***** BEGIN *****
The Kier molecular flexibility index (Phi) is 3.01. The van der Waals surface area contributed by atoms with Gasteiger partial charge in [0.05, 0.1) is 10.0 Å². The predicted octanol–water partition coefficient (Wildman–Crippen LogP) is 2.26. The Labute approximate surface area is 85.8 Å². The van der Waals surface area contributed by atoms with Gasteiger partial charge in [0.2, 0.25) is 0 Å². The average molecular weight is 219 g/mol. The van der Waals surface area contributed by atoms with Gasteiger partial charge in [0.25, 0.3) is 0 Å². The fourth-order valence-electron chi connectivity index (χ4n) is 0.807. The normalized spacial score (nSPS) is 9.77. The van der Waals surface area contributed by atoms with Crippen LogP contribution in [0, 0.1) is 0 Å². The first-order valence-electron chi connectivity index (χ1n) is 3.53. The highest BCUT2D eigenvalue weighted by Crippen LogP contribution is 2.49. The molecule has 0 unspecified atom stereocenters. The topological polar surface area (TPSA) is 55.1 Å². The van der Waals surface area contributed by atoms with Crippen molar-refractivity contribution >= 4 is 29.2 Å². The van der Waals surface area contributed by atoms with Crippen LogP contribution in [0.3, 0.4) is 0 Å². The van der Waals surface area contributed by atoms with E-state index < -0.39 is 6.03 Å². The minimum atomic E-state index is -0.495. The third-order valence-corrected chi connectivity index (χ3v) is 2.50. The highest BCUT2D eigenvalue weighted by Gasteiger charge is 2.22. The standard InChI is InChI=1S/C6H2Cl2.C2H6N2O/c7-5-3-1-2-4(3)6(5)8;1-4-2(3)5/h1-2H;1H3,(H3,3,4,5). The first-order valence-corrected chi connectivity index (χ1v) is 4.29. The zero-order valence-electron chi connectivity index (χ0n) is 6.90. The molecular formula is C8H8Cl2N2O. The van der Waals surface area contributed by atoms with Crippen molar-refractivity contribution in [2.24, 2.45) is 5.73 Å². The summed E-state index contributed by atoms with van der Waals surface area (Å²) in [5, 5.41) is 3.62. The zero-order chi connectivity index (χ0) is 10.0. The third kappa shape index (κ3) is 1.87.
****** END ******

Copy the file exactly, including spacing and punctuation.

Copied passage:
The Kier molecular flexibility index (Phi) is 3.01. The van der Waals surface area contributed by atoms with Gasteiger partial charge in [0.05, 0.1) is 10.0 Å². The predicted octanol–water partition coefficient (Wildman–Crippen LogP) is 2.26. The Labute approximate surface area is 85.8 Å². The van der Waals surface area contributed by atoms with Gasteiger partial charge in [0.2, 0.25) is 0 Å². The average molecular weight is 219 g/mol. The van der Waals surface area contributed by atoms with Gasteiger partial charge in [0.25, 0.3) is 0 Å². The fourth-order valence-electron chi connectivity index (χ4n) is 0.807. The normalized spacial score (nSPS) is 9.77. The van der Waals surface area contributed by atoms with Crippen LogP contribution in [0, 0.1) is 0 Å². The first-order valence-electron chi connectivity index (χ1n) is 3.53. The highest BCUT2D eigenvalue weighted by Crippen LogP contribution is 2.49. The molecule has 0 unspecified atom stereocenters. The topological polar surface area (TPSA) is 55.1 Å². The van der Waals surface area contributed by atoms with Crippen molar-refractivity contribution >= 4 is 29.2 Å². The van der Waals surface area contributed by atoms with Crippen LogP contribution in [0.3, 0.4) is 0 Å². The van der Waals surface area contributed by atoms with E-state index < -0.39 is 6.03 Å². The minimum atomic E-state index is -0.495. The third-order valence-corrected chi connectivity index (χ3v) is 2.50. The highest BCUT2D eigenvalue weighted by Gasteiger charge is 2.22. The standard InChI is InChI=1S/C6H2Cl2.C2H6N2O/c7-5-3-1-2-4(3)6(5)8;1-4-2(3)5/h1-2H;1H3,(H3,3,4,5). The first-order valence-corrected chi connectivity index (χ1v) is 4.29. The zero-order valence-electron chi connectivity index (χ0n) is 6.90. The molecular formula is C8H8Cl2N2O. The van der Waals surface area contributed by atoms with Crippen molar-refractivity contribution in [2.24, 2.45) is 5.73 Å². The summed E-state index contributed by atoms with van der Waals surface area (Å²) in [5, 5.41) is 3.62. The zero-order chi connectivity index (χ0) is 10.0. The third kappa shape index (κ3) is 1.87.